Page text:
On April 21, 2016, Annette Gordon-Reed and Peter Onuf appeared at the Free Library of Philadelphia to talk about their new book , Most Blessed of the Patriarchs: Thomas Jefferson and the Empire of the Imagination. It is a great book. One of the best books on Jefferson I have ever read. (If you want to learn more check out our interview with Gordon-Reed and Onuf at The Way of Improvement Leads Home podcast–Episode 8).
During the conversation in Philadelphia, the authors spend some time talking about Jefferson’s religion. You can watch the video here. The discussion of religion begins at about the 29:00 minute mark. (C-SPAN does not allow me to embed the video on the blog).
During the discussion, Gordon-Reed and Onuf claim that Thomas Jefferson believed he was a Christian. You can see how they unpack this on the video, but I want to go on record and say that their claim is correct. (I also noted this in my post this morning on historical thinking). Jefferson did believe that he was a Christian. As Onuf notes, his view of Christianity was grounded solely in the moral teachings of Jesus. He did not believe in miracles, the deity of Christ, the resurrection (perhaps the ultimate miracle), the inspiration of the Bible, etc. Jefferson believed he could reject these beliefs and doctrines and still call himself a Christian.
Onuf even suggests (and he realizes he is being controversial and provocative here) that Jefferson wanted to forge a Christian nation. For many who read this blog, or have read my book Was America Founded as a Christian Nation?: Historical Introduction, this claim will set off red flags. Yet, I think Onuf’s point is a logical extension of his view of Jefferson’s religion. Jefferson did believe that the American republic would be stronger, more virtuous, if everyone followed the teachings of Jesus. He wanted America to be a Christian nation as he understood the true meaning of Christianity. As I say in my book, the answer to the “Christian nation” question really depends on how the terms are defined.
I think there is a lesson in historical thinking here. Gordon-Reed and Onuf do not seem to be claiming that Jefferson was right or wrong about whether he was a Christian or whether America should be a Christian nation, although I must admit that Onuf seems to come very close to doing this when he talks about his own Unitarian faith.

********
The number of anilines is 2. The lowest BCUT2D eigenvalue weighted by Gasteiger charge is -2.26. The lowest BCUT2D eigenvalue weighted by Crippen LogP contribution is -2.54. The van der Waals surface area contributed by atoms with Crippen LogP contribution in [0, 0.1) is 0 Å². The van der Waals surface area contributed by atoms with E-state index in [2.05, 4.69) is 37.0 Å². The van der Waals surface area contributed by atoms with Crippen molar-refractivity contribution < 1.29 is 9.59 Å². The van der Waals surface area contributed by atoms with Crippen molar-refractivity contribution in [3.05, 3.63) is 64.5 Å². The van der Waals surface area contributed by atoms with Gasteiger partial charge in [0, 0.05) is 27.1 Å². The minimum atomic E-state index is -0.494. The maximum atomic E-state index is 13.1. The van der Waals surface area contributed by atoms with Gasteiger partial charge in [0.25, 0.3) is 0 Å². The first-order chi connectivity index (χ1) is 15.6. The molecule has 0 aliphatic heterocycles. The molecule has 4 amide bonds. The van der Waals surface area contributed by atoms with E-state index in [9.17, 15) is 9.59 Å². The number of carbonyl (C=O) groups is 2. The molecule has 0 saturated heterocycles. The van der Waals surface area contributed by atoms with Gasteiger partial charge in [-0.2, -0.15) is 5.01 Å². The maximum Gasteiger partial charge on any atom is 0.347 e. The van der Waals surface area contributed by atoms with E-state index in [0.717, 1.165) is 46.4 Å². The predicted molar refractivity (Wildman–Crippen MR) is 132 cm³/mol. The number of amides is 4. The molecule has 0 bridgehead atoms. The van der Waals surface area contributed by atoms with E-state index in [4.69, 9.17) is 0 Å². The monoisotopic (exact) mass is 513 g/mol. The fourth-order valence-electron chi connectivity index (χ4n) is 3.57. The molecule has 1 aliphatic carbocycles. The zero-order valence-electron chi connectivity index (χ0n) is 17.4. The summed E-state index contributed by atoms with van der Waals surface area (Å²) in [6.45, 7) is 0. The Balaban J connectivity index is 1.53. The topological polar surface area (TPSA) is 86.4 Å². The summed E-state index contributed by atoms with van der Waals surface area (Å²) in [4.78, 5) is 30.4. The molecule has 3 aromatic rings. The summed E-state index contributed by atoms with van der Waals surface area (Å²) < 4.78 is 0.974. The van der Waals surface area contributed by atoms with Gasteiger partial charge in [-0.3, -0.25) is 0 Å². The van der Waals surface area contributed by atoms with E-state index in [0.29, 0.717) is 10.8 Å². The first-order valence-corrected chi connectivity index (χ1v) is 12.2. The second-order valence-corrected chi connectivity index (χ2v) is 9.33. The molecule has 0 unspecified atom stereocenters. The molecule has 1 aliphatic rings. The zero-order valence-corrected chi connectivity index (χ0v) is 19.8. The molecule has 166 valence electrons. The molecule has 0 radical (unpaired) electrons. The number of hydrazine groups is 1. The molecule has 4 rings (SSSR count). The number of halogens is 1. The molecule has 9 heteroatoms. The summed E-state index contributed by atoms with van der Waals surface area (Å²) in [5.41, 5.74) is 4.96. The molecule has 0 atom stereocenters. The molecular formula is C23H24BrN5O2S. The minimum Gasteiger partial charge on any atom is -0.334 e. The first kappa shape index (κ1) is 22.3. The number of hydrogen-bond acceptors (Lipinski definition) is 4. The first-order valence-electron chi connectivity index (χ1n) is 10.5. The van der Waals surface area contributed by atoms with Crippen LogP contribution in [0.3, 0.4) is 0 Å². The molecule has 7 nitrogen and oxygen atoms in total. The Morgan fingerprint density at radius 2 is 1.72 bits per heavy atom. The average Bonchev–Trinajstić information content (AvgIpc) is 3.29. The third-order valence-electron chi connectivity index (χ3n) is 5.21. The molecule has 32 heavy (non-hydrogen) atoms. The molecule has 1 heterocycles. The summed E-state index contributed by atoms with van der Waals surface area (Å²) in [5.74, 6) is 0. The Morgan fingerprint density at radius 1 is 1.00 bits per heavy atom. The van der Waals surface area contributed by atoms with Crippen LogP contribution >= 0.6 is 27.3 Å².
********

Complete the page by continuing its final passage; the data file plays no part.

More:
A few more reflections:
- Onuf suggests that Jefferson’s belief in a creator and an intelligent universe was an act of worship and a “leap of faith.” That’s true. But one does not have to be a Christian (at least how I define the term) to worship God and believe in an intelligent creator. By Onuf’s standard, Abraham Lincoln was a Christian as well. (Although I am guessing Onuf would have no problem calling him one, contra Allen Guelzo’s Gettysburg Prize-winning biography). But I wonder, can one argue historically that Christians have always believed in certain non-negotiable doctrines and that the rejection of those doctrines means that you are not a Christian?
- And this leads to another observation. It seems Onuf thinks the term “Christian” is important. What is at stake if Jefferson is not a Christian? (Or if a Unitarian is not a Christian?) Why is this important? (I guess I could ask myself the same question).
- For me the most fascinating part of this discussion is that both Gordon-Reed and Peter Onuf seem to believe that the personal religious faith of the historian–Methodism in Gordon-Reed’s case and Unitarian in Onuf’s case–might have some influence or provide some insight into how the historian works. Now it’s my turn to be provocative: Perhaps we should sign them up to write essays for the second edition of Confessing History.
Again, there are more questions here than definitive answers, but this whole discussion has really peaked my interest.